We did our "due dilligence" and although Beans was not going to be "registered," we fell in love with him and purchased him. Was it fro ma so called "backyard breeder?" I guess…. But a very loving and concerned backyard breeder. A breeder that would not sell to us until she was satisfied that one of her pups would be responsibly looked after and have a good life.
There were other dogs, it is true, that needed to be "rescued" locally – but none appealed to me, none were dogs due to size or breed that I liked, or wanted to have. We wanted a Boston Terrier – or a Boston Terrier mix, and that could live with me in my circustances, and be a companion. And I we didn't have $1,800.00 that a couple of the major breeders wanted.
This evening, on our Facebook Page, I had posted information about a "Tiny Boston Terrier" that was available in Florida. I was a bit astounded at one of the responses I received from a "Michelle Trail" of California. She wrote,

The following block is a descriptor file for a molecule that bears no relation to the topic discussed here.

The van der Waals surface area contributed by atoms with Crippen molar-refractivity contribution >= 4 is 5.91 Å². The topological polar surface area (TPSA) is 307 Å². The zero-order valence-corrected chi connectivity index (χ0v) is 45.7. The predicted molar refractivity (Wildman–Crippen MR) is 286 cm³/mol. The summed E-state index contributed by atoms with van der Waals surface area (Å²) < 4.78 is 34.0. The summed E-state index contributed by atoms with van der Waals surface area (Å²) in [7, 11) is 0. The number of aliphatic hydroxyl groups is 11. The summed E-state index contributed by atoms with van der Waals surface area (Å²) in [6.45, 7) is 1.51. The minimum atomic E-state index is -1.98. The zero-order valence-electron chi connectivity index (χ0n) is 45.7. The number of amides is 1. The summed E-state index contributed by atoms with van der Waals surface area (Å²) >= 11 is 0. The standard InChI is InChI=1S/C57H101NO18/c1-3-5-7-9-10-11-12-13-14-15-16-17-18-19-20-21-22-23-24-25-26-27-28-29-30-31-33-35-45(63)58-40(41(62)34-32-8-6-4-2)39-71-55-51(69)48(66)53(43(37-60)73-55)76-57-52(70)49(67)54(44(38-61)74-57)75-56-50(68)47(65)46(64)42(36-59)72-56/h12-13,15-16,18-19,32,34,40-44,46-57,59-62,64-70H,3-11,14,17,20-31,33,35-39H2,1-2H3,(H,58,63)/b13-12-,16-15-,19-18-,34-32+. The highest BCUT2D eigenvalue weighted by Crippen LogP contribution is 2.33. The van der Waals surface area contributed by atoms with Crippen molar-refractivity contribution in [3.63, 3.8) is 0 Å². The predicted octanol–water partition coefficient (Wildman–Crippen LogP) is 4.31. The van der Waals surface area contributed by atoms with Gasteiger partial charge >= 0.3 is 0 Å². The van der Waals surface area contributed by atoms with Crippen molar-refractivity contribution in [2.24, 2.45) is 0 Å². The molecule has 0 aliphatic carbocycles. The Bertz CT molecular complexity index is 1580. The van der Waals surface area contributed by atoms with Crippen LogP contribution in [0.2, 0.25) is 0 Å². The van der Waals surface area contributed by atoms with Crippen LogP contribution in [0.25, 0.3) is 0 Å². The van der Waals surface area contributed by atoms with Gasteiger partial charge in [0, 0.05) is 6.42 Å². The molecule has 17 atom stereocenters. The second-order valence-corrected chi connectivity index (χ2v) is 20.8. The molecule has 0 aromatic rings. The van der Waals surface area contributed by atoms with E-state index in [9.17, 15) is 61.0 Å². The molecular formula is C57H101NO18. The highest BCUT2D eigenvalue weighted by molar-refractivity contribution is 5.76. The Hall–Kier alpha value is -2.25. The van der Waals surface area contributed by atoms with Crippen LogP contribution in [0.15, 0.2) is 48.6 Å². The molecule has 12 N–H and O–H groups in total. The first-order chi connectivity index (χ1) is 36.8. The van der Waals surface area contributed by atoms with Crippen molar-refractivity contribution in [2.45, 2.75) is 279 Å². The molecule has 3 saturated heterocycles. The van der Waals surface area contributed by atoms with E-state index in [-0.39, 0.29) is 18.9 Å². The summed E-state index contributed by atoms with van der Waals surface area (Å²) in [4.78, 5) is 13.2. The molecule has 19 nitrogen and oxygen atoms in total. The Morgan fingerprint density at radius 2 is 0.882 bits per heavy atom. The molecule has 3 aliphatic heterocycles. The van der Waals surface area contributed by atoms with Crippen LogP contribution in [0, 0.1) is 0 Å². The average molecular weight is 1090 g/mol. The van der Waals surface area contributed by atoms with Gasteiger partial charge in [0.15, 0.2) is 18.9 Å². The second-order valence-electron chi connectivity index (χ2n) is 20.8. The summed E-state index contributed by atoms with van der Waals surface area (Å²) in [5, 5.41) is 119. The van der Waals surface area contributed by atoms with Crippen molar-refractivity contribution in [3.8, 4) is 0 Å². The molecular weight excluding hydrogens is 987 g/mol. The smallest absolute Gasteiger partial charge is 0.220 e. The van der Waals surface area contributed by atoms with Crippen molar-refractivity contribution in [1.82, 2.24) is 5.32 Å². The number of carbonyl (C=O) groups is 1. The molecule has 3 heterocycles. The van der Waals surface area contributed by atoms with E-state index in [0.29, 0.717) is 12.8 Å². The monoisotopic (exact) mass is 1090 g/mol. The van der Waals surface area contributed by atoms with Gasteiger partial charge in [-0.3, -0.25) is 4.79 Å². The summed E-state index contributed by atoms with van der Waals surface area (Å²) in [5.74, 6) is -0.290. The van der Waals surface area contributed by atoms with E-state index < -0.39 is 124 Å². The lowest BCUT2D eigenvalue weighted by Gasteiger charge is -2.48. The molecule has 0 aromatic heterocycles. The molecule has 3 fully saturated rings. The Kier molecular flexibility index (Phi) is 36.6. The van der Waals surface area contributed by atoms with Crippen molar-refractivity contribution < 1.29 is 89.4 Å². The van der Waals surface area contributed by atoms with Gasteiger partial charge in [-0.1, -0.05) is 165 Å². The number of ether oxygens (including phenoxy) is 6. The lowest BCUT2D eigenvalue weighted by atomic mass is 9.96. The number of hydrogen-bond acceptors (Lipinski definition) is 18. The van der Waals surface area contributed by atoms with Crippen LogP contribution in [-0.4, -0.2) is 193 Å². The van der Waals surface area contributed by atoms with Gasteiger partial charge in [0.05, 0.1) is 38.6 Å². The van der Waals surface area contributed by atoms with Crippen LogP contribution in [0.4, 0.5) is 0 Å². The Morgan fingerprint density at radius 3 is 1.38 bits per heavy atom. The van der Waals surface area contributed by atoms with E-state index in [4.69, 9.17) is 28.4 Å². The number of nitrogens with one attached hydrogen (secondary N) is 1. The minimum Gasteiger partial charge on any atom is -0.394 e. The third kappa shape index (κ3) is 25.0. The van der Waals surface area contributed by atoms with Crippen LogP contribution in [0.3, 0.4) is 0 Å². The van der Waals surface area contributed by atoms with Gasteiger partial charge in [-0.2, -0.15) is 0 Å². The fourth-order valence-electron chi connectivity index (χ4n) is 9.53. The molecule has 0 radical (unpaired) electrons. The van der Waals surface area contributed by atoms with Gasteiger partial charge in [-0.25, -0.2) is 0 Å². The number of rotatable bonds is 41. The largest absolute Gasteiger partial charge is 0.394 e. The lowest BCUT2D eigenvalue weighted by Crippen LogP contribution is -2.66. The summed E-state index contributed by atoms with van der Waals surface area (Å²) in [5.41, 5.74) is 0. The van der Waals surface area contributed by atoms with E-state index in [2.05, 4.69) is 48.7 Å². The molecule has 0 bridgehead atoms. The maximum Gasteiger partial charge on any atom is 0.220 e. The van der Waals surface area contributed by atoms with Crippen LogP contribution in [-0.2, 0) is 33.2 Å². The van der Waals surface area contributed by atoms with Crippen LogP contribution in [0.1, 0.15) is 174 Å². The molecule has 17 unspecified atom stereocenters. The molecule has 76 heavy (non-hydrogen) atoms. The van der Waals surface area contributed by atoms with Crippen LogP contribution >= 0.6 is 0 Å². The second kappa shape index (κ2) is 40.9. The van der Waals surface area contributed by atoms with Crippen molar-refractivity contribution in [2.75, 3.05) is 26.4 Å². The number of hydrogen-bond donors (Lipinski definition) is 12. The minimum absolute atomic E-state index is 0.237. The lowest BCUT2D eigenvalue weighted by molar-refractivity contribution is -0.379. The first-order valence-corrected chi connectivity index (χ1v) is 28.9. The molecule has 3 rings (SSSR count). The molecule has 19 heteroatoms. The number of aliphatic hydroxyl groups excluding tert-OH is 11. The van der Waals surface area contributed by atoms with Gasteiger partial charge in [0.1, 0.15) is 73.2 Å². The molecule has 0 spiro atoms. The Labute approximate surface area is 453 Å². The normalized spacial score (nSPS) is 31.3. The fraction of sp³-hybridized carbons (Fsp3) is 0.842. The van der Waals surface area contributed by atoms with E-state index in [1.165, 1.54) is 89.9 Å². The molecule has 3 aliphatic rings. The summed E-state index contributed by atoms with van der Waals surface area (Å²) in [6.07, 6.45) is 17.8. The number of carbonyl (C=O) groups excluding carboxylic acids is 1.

Please don't sell puppies on FB.
I'm not. Some folk here are looking for puppies, so as I come across ones that are available, I let folk know – including Bostons that need rescued.
Michelle Trail's response:
1) If there are people who are responsible and fortunate enough to become a Boston owner, they should know the channels in which to acquire a guaranteed healthy puppy; 2) Whatever this "domesticsale.com" ad is appears to me to be some backyard breeder; 500 bucks for a Boston, rigtht and 3) I don't see any posts on your wall of people looking for Bostons.
Hey Michelle – if you don't like my page, you are free to "unlike" it…. not a problem. 1. This is simply an added service I'm providing. 2. I have no clue if they are "backyard" breeders, Dixie is apparently CKC registered. The price could be because she is so small. I've seen a range of prices from very good breeders – much depends on the market and the location. Economics. 3 – Scroll further down, and you will see them. I certainly did not delete them. 4. I'm not here to debate anyone – I'll do that in other forums, so again, feel free to "unlike" the page!